The inventors point out that the lid 12 of the container 20 is secured to the body 11 using a number of latching mechanisms. Such latches 19 are generally releasable, enabling a consumer to easily access the produce closed inside. Here in the depicted embodiment, four “edge catch” latches are used to secure the lid in a closed configuration. However, numerous other latching mechanisms can be employed to secure the lid, these include, but are specifically not limited to, edge catches, button catches, snaps, hook-and-loop closures, and other closure methodologies well-known to those having ordinary skill in the art. Moreover, the term “latch” as used herein may further comprise alternative lid closure methodologies known to those having ordinary skill in the art including shrinkwrap banding the lid to the body, and the use of elastic bands or adhesive tapes to perform this latching function.

The inventors also specifically point out that instead of venting through the hinge or even at the interface between the lid and body, the vents can be located in the sidewalls of the lid to facilitate cooling flow through the container. Additionally, the inventors specifically contemplate “flat-bottomed” containers that have flat bottoms without the arched bottoms of the containers depicted in, for example, FIG. 2A.

FIG. 2B is a schematic side view of the embodiment shown in FIG. 2A. The one piece produce basket 20 has a lid 12 closed onto basket body 11 and secured with the latches 19. As mentioned above, the container can be a number of different sizes including a 2 lb container, a 1 lb container, an 8 oz. container, as well as a range of other sizes.

This depiction provides a good view of an embodiment having substantially vertical sidewalls 11 s. Again, substantially vertical sidewalls 11 s mean that the angle φ of the sidewalls 11 s from the horizontal is in on the order of about 87-90° (degrees) providing a cant of about 2-3° cant off of 90° instead of the more standard 6° of more cant off or 90°. When each of the four sidewalls are substantially vertical, the maximum packing density can be obtained. The closed lid 12 defines a ventilation slot 15 between the lid 12 and basket body 11 enabling a cooling airflow to enter the container 20. The airflow exits through a matching ventilation slot (not shown in this view) at the opposite of the container 20. In some embodiments vents 14 a can be made in the hinge 13. The arched bottom 16 that defines a ventilation channel under the container 20 is well shown in this view. Additionally, more than one channel can be formed under a side of the container. Moreover, arched bottoms can be formed in a bottom portion of an adjacent wall 17 of the container to facilitate ventilating cross flow. Alternatively, feet or protrusions can be added to the bottom of some embodiments to enable a cooling cross flow of air to pass underneath the container in more than one direction. Such issues are addressed in greater detail in U.S. Pat. No. 6,962,263 which was previously incorporated by reference for all purposes. Moreover, similar issues are addressed in the U.S. patent application Ser. No. 10/302,059, filed Nov. 21, 2002, entitled: “Produce Packaging System Having Produce Containers with Double Arched Bottom Ventilation Channels” and U.S. patent application Ser. No. 11/177,107, filed Jul. 7, 2005, entitled: “Produce Packaging System Having Produce Containers with Double Arched Bottom Ventilation Channels” both incorporated by reference for all purposes.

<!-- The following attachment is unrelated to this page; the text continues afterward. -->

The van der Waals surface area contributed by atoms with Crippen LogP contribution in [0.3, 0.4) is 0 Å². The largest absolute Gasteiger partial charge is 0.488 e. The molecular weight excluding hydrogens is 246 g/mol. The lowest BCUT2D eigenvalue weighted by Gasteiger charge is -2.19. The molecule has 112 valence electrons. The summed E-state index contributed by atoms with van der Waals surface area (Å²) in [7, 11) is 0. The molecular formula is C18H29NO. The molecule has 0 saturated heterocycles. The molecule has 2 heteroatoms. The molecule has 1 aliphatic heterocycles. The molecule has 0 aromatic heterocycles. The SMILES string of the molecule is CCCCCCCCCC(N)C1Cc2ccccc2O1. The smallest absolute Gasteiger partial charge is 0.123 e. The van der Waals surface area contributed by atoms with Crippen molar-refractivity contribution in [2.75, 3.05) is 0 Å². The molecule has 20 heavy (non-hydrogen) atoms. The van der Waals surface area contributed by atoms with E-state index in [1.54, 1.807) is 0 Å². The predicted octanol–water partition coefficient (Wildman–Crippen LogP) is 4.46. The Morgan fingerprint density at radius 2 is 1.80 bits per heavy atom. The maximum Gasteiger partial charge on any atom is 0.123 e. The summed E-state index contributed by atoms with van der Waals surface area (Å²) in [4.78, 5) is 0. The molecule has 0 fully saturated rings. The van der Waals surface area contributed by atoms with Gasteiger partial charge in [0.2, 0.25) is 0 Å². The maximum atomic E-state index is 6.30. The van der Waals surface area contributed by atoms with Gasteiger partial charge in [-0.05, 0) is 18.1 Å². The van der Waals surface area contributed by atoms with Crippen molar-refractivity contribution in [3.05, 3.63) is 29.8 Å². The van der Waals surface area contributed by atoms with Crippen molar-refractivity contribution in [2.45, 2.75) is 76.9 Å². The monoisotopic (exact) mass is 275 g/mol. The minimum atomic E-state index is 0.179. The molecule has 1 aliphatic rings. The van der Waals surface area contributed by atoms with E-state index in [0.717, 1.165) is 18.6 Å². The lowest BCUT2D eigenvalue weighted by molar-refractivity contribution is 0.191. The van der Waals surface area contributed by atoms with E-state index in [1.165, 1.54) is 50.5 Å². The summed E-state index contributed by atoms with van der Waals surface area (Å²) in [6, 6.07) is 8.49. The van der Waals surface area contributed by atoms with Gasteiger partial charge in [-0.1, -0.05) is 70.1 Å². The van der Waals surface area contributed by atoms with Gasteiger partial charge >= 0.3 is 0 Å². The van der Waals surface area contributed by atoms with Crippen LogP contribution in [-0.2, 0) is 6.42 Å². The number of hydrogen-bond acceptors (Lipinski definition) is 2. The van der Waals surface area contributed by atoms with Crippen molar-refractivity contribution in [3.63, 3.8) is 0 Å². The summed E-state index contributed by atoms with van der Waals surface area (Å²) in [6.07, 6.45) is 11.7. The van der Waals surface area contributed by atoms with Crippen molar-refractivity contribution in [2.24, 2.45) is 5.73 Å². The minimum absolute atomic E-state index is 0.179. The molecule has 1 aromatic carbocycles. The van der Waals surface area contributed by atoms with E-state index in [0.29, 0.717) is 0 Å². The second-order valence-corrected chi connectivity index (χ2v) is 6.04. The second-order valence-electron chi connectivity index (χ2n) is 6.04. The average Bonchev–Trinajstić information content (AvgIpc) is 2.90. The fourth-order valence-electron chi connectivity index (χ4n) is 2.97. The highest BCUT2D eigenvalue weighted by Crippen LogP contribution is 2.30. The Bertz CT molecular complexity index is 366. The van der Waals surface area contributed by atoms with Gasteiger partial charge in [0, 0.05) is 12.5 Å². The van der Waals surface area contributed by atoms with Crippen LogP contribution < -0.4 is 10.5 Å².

Also, the depicted embodiment is shown with a ventilation slot 14 a that passes through the hinge 13 and an opposing ventilation slot 14 b in the front face of the container opposite the hinge. This hinge vent slot 14 a enables directional ventilation flow through the top portion of the container. Slots 14 a and 14 b enable a cross flow that is transverse to the flow enabled by slots 15. In a related embodiment, vent slot 14 a can comprise several vents through the hinge which still accomplishing the purposes of the invention. Alternatively, the slots 14 a and 14 b need not be used at all. They are shown here for completeness.

FIG. 3 shows a perspective view of a tray embodiments sized for packaging with a standard 40″×48″ pallet. The produce packaging tray 30 has an approximate dimension of about 16 inches by about 20 inches. The trays feature a venting arrangement with cutouts 31 a and 31 b on opposing sidewalls 32 a and 32 b. The depicted cutouts are at the top portion of the sidewalls and are sized to enable ventilative flow to pass through the cutout and into the venting slots of the containers placed in the tray. Alternatively, a number of smaller slots can be placed in the sidewalls instead of the single cutout (31 a, 31 b) shown for each wall. Alternatively, other embodiments can have ventilation cut out placed in the sidewall at a height between the tray bottom and the depicted cutouts. These will be shown in another depicted embodiment.